In the Celoxica methodology, the designer integrates C-based models and explores algorithms and alternative architectures. Partitioning determines the optimal mix of hardware and software and functional verification is proven in cycle-based simulation. Designers can easily move design functions between hardware and software implementations using the Celoxica Data Streaming Manager (DSM) API. Applications can be quickly partitioned, profiled and repartitioned to find the optimal architecture for design performance. As in other systems there is no auto-magic hardware/software partitioning but rather a quick way to identify and evaluate. Software-compiled system design establishes direct
implementation paths for both hardware and software functionality. The designer implements the system using a software compilation approach. Software portions of the design are compiled to object code, and hardware portions of the design are compiled directly to FPGA hardware.
The Celoxica DK Design Suite of system design tools, first released to production in March 2001, is now in its third major release.
is to show Quality of Results obtain in real world designs.
On the Celoxica website there is an on-line demo that walks through a design example from specification to FPGA implementation of an image processing system based on a JPEG2000 algorithm showing the Software-Compiled System Design methodology.
On May 24th Mentor Graphics announced its Catapult C Synthesis product that uses pure, untimed C++ to create quality RTL descriptions up to 20 times faster than traditional manual methods. This tool targets hardware designers developing ASICs or FPGAs for compute-intensive applications such as wireless communication, satellite communication and video/image processing. Depending upon one's definition of ESL, Capapult C may fall in or out of the category. It does raise the abstraction level and leverages the same untimed C++ source typically generated by system designers.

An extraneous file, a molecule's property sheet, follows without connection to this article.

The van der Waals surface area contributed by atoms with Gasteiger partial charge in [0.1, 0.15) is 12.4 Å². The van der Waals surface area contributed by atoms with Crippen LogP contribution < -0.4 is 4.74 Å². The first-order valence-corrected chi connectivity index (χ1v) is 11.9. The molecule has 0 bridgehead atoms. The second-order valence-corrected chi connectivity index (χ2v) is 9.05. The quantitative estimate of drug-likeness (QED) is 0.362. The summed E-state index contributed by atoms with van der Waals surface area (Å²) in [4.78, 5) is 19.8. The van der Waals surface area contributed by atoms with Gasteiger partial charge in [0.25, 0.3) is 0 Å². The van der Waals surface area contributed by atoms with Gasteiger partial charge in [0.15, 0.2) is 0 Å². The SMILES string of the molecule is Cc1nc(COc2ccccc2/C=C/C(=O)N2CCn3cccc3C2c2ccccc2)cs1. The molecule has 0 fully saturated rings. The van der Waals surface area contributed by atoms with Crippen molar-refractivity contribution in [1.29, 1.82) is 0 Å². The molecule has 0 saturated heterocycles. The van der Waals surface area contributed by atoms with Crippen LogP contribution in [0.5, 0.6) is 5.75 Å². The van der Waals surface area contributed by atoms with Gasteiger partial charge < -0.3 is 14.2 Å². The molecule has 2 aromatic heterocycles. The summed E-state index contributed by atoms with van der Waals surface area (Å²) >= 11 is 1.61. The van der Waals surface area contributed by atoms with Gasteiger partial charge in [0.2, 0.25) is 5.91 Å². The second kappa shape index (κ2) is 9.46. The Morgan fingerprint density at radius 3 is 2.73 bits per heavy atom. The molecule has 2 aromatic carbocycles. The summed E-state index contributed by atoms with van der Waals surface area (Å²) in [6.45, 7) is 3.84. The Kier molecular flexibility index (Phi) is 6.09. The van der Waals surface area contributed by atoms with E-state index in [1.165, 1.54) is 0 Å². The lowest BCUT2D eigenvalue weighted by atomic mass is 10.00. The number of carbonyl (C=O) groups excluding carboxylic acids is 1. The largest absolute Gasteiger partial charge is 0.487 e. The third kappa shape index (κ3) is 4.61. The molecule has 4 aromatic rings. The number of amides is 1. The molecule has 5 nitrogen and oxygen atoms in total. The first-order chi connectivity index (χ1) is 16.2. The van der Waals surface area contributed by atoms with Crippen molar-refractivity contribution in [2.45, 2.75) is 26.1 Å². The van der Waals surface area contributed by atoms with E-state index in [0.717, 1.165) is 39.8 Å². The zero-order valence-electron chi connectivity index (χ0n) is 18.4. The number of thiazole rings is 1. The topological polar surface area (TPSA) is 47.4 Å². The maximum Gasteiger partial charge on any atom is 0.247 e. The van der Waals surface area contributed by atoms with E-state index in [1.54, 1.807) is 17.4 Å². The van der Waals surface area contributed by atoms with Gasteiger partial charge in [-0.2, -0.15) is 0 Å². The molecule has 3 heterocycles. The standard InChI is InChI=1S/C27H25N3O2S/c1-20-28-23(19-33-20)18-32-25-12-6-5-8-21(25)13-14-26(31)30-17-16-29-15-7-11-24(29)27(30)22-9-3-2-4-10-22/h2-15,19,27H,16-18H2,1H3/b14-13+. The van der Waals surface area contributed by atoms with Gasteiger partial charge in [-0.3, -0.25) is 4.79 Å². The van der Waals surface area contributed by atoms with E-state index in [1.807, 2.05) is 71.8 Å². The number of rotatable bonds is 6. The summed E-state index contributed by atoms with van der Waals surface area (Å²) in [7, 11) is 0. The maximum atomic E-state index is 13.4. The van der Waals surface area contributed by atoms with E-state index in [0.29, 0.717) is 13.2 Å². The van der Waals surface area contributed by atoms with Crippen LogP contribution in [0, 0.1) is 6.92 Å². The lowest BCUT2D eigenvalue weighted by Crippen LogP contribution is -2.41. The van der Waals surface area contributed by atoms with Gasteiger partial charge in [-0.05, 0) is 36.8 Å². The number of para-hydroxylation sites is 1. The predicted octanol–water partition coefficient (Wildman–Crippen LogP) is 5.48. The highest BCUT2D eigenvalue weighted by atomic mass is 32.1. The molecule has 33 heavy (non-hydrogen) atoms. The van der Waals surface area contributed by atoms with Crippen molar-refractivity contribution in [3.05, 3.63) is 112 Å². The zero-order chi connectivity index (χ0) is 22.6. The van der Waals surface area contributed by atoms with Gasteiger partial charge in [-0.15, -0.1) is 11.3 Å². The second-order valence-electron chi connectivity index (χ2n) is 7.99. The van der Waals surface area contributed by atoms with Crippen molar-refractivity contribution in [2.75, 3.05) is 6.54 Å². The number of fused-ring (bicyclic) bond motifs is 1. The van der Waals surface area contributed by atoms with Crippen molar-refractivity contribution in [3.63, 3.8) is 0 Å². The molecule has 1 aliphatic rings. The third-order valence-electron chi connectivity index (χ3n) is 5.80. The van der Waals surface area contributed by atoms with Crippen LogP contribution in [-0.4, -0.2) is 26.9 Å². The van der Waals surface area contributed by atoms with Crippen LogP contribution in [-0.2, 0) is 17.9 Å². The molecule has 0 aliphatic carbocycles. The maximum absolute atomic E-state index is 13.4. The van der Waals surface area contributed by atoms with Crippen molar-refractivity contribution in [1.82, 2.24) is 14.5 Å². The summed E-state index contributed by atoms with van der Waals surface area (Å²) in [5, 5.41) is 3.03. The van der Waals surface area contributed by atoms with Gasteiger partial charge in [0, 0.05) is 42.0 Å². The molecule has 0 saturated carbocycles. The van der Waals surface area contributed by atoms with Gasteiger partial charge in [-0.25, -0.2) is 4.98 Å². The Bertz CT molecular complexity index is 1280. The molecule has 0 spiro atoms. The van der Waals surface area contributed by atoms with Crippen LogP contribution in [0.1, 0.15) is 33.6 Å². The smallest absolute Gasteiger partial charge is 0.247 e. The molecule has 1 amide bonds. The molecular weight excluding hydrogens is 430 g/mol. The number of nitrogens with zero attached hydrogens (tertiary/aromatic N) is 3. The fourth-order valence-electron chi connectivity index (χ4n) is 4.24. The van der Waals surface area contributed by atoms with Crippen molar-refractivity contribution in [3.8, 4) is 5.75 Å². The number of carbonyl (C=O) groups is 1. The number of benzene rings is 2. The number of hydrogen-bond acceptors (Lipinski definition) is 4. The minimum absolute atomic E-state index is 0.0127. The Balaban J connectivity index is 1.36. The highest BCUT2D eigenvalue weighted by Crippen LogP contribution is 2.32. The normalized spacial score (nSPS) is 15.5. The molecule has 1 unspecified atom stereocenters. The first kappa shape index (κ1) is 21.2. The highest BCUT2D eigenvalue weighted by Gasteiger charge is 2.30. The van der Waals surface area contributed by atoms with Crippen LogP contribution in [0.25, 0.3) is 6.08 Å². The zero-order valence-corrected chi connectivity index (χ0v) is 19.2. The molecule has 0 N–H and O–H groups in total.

Catpult C is based upon ten years of internal development. This second generation high level synthesis offering has 9 granted or pending patents and has already produced 10 tapeouts. By uniting system-level and hardware design, the Catapult C Synthesis tool combines with the ModelSim simulator to create the central foundation for a C-based design flow.
The Catapult C Synthesis tool uses the accompanying Catapult C Library Builder tool to collect detailed characterization data from the downstream RTL synthesis tools with specific target technology libraries. This allows the tool to precisely schedule hardware resources, and quickly provide accurate area, latency and throughput estimates without spending costly time and effort going through RTL synthesis.
The Catapult C Synthesis tool environment ranges from $89,000-$275,000 and is available immediately on both one-year term and perpetual licenses.
I spoke with Shawn McCloud, Porduct Manager for Catapult C, about the advantages of his products. He said: “Untimed C++ is pure ANSI C++ which uses a C++ class library to model bit widths (ie: SystemC data types). Timed C++ embeds timing and hardware details in the source causing the source to be more difficult to write, have more lines of code, be locked to the interface, and be partially locked to the hardware technology. This makes the notion of micro-architecture and interface "what if" analysis impractical since it requires the user to spend time modifying the C source for each analysis.
Using pure, untimed C++, Catapult C Synthesis can perform the "what if" analysis by simply applying a new constraint through the user interface. The result is a source focusd on only functionality and a separate constraint file which specifies the hardware details. This makes design reuse far easier because to go from one technology to another means just changing the constraint versus changing the source.”
Letter to the Editor
Horgan and Henke's EDA market analysis would be more useful to me if it included a breakdown to the PCB Layout market level and if it included the Zuken results. While perhaps not an EDA Association member, Zuken results are available from the Japanese Stock Market.
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-- Jack Horgan, EDACafe.com Contributing Editor.